“Hard work is only really valuable when it’s sustainable, when we can keep doing it from week-to-week, from month-to-month, from year-to-year, so that we don’t leave the industry taking with us all of our hard-won wisdom and knowledge,” he explained.
As for the issue of how to actually address crunch, Lemarchand said that there’s no one, all-encompassing solution that will work for the entire industry. In fact, he doesn’t believe that crunch can be eliminated altogether. Rather, studios need to do their best to mitigate crunch by tackling it on a case-by-case basis.
“It starts with talking about it,” Lemarchand said. “I think that’s what’s happened in the game industry. Over the course of the last couple of decades, we became more willing to talk about it rather than just accepting it as a fact of life.”
Once the conversation has been initiated, Lemarchand said that the next step is to make a detailed and structured plan ahead of actually beginning work on a project. Allocate tasks and milestones during pre-production, and even factor in crunch so that the team knows what to expect going in.
It’s doubly important to educate those who have recently joined--or will be entering soon--the games industry about the issue of crunch. Lemarchand said that increasingly, his students at USC have been entering the games program with more pre-existing awareness of crunch thanks to the renewed online conversation surrounding the topic. He also noted that many students at the college level become acclimated to crunch thanks to how the workload is distributed throughout a semester. As a result, many students leaving college and entering into the games industry simply assume that crunch is the default method of operation in the field.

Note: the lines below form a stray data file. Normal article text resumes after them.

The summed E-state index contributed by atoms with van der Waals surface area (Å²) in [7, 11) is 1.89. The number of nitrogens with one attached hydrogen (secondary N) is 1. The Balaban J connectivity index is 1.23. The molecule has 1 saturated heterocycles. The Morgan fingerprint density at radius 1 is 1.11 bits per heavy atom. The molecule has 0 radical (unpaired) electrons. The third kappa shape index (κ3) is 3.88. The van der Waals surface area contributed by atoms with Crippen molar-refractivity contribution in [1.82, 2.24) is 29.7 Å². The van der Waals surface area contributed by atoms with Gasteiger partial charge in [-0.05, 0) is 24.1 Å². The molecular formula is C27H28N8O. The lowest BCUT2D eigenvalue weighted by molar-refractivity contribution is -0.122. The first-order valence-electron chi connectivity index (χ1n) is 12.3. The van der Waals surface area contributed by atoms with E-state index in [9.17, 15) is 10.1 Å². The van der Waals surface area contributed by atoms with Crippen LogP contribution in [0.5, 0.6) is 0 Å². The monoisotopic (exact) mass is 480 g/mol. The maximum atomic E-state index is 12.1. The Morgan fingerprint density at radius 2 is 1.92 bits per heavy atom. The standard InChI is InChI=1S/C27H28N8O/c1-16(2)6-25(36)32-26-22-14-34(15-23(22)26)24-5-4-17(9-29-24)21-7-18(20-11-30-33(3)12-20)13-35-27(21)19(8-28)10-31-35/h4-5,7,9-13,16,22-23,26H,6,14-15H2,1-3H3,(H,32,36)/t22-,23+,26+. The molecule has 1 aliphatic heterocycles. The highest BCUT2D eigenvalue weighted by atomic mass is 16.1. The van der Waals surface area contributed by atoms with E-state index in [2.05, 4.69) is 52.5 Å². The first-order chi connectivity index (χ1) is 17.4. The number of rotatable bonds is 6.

“I took this as a call to focus on this issue when I became a teacher in 2012,” Lemarchand explained. “I think it’s one more reason why it’s responsible of university programs to look at this with their students.”
In many cases, crunch can be a symptom of a project’s inflexible structure. Lemarchand explained that studios need to be flexible throughout a development cycle rather than building an unrealistic plan that does not take into account the mental and physical toll it might extract from the workforce.